Passion, Vision and Mission
I only know that in every city the Holy Spirit warns me that prison and hardships are facing me. 24 However, I consider my life worth nothing to me; my only aim is to finish the race and complete the task the Lord Jesus has given me—the task of testifying to the good news of God’s grace. Acts 23-24
I do all this for the sake of the gospel, that I may share in its blessings.
I Corinthians 9:23-25
The Need for Self-Discipline
Do you not know that in a race all the runners run, but only one gets the prize? Run in such a way as to get the prize. Everyone who competes in the games goes into strict training. They do it to get a crown that will not last, but we do it to get a crown that will last forever.
I have fought the good fight, I have finished the race, I have kept the faith.
2 Timothy 4:7
Portions of the Iditarod Trail were used by the Native Alaskan Eskimo Inupiaq and Athabaskan peoples hundreds of years before the arrival of Russian fur traders in the 1800s, but the trail reached its peak between the late 1880s and the mid-1920s as miners arrived to dig coal and later gold, especially after the Alaska gold rushes at Nome in 1898, and at the “Inland Empire” along the Kuskokwim Mountains between Yukon and Kuskokwim rivers, in 1908.
The primary communication and transportation link to the rest of the world during the summer was the steamship; but between October and June the northern ports like Nome became icebound, and dog sleds delivered mail, firewood, mining equipment, gold ore, food, furs, and other needed supplies between the trading posts and settlements across the Interior and along the western coast. Roadhouses where travelers could spend the night sprang up every 14 to 30 miles (23 to 48 km) until the end of the 1920s, when the mail carriers were replaced by bush pilots flying small aircraft and the roadhouses vanished. Dog sledding persisted in the rural parts of Alaska, but was almost driven into extinction by the spread of snowmobiles in the 1960s.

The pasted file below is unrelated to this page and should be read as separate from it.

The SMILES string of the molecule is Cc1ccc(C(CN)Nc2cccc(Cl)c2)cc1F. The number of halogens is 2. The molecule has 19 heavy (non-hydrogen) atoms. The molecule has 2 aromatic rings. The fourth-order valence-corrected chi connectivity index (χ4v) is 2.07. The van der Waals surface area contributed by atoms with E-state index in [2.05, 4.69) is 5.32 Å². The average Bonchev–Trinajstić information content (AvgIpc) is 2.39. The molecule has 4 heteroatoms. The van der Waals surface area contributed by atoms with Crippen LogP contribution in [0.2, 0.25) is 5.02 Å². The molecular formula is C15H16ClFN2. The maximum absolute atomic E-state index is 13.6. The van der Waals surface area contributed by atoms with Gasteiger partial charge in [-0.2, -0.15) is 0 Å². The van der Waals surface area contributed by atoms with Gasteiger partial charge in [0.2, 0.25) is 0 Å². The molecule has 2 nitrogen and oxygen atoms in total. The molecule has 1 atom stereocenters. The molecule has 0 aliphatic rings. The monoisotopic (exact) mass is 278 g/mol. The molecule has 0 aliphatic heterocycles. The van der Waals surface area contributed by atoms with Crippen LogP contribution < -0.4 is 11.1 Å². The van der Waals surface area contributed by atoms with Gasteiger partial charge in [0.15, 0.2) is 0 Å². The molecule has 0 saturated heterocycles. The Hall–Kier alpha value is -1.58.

The most famous event in the history of Alaskan mushing is the 1925 serum run to Nome, also known as the “Great Race of Mercy.” A large diphtheria epidemic threatened Nome, and Nome’s supply of antitoxin had expired and doctor Curtis Welch refused to use it, and then proceeded to send out telegrams looking for a fresh supply of antitoxin. The nearest antitoxin was found to be in Anchorage, nearly one thousand miles away. The only way to get the antitoxin to Nome was by sled dog, due to unusable planes and ships. Governor Scott Bone approved a safe route and the 20-pound (9.1 kg) cylinder of serum was sent by train 298 miles (480 km) from the southern port of Seward to Nenana, where it was passed just before midnight on January 27 to the first of twenty mushers and more than 100 dogs who relayed the package 674 miles (1,085 km) from Nenana to Nome. The dogs ran in relays, with no dog running over 100 miles (160 km).
The Norwegian Gunnar Kaasen and his lead dog Balto arrived on Front Street in Nome on February 2 at 5:30 a.m., just five and a half days later. The two became media celebrities, and a statue of Balto was erected in Central Park in New York City in 1925, where it has become one of the most popular tourist attractions.
However, most mushers consider Leonhard Seppala and his lead dog Togo to be the true heroes of the run. Together they covered the most hazardous stretch of the route, and carried the serum 91 miles, the single farthest of any team.
Please pray for the people of Alaska and that God’s light will overcome the darkness as many face tremendous challenges of hardship, crisis and trauma.
Searching for God’s Treasure